Editor’s note: Following the story in last week’s edition and my column about the Idyllwild Fire Commission’s response to a Letter to the editor from Commissioner Dr. Charles “Chip” Schelly, we have received two responses. One, below, very thoughtful and specific, is printed as “Another point of view.” The second letter, briefer, but also sharing the same view is also on this page. The Idyllwild Fire Commission had a resolution to censure Commissioner Schelly on its June 11 meeting agenda, which is why the timing of these letters is so poignant.
It is not an easy task to prepare a letter critical of a number of people in our community, especially when some of them you have known for nearly 40 years as a resident on the Hill. It is even harder when that criticism is directed toward the firefighters who serve our community to provide for our safety and well being.
But after reading the TC issues over the past few weeks, I cannot remain silent regarding a very grave situation that has developed regarding the Idyllwild Fire Department.
I offer these comments with a heavy heart, but if people in our community do not speak out during disturbing times, the rifts will continue to grow until they cannot be repaired.
From a review of the articles in the paper, my concerns were immediately aroused with the possibillity that the Idyllwild Fire Protection District Board of Commissioners may have seriously crossed over the line in relation to the Brown Act, and may have engaged in collusion with the rank and file “members” of the department to compromise their oath of employment and the rules and regulations of the department which I will enumerate below.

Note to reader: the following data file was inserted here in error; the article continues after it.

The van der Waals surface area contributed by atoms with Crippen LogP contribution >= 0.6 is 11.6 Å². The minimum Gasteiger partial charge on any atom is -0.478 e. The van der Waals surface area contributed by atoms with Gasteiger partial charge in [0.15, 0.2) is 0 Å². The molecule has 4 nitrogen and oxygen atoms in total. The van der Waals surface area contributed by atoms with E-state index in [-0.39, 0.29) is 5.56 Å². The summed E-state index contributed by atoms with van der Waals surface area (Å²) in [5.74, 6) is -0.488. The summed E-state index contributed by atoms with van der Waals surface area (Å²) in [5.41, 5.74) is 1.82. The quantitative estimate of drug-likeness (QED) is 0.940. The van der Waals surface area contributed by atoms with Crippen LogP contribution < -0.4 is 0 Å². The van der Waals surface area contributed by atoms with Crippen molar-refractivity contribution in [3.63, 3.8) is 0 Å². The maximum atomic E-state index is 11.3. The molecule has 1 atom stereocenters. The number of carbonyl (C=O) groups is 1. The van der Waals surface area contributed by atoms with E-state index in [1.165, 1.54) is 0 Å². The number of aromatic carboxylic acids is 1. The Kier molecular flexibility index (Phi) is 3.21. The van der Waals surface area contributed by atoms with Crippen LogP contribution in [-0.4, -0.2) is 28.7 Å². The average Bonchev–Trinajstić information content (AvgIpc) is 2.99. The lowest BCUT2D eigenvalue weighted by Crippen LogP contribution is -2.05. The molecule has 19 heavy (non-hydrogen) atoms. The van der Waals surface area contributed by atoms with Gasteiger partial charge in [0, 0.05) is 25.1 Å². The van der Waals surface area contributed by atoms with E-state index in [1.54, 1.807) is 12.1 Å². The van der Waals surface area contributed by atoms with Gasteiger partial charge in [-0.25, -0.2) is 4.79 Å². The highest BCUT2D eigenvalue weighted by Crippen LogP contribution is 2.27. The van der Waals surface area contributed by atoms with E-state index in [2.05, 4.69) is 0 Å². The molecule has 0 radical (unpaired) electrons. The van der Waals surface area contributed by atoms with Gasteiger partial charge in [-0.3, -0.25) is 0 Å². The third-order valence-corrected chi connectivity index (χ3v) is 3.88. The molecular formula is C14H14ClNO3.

Not only have they possibly compromised themselves, but they appear to have handled this whole affair in a manner that brings great reproach upon an organization that has been an immense source of pride to every Hill resident, especially when their services are needed.
At a time when we are all celebrating the memories of many fallen warriors who gave their lives so that we could have the freedom to express our views, maintain differences of opinion, and respectfully rely upon our Constitutional foundations to challenge our government and respective agencies, they have forgotten why that great document was produced in the beginning. And it is even sadder when those in responsible positions within our community betray those basic freedoms by putting personal egos and reputations ahead of those principals.
The fact that an elected commissioner might choose to express personal questions in a public forum such as a newspaper is a tradition with a long history and was exercised even by the founders of our country. It is done frequently by city council members, supervisors and other elected officials when they wish to speak as a citizen to other citizens. Even when those questions or opinions may be in error, the issues can still be addressed in a manner that benefits everyone involved. It can be done with restraint and good judgment and leadership. But dealing with it by organizing and conducting a public lynch mob against any person who chooses to voice their opinion or questions is not the American way.
The idea that a series of questions regarding the operation of the district should elicit such a vicious reaction on the part of fellow commissioners, the fire chief and the rank and file “members” of the department to either force his resignation, censure him or publicly degrade him is utterly unfathomable. When the personal reputation of a single “member” of the department is regarded as more important than the integrity of the department, something is seriously wrong.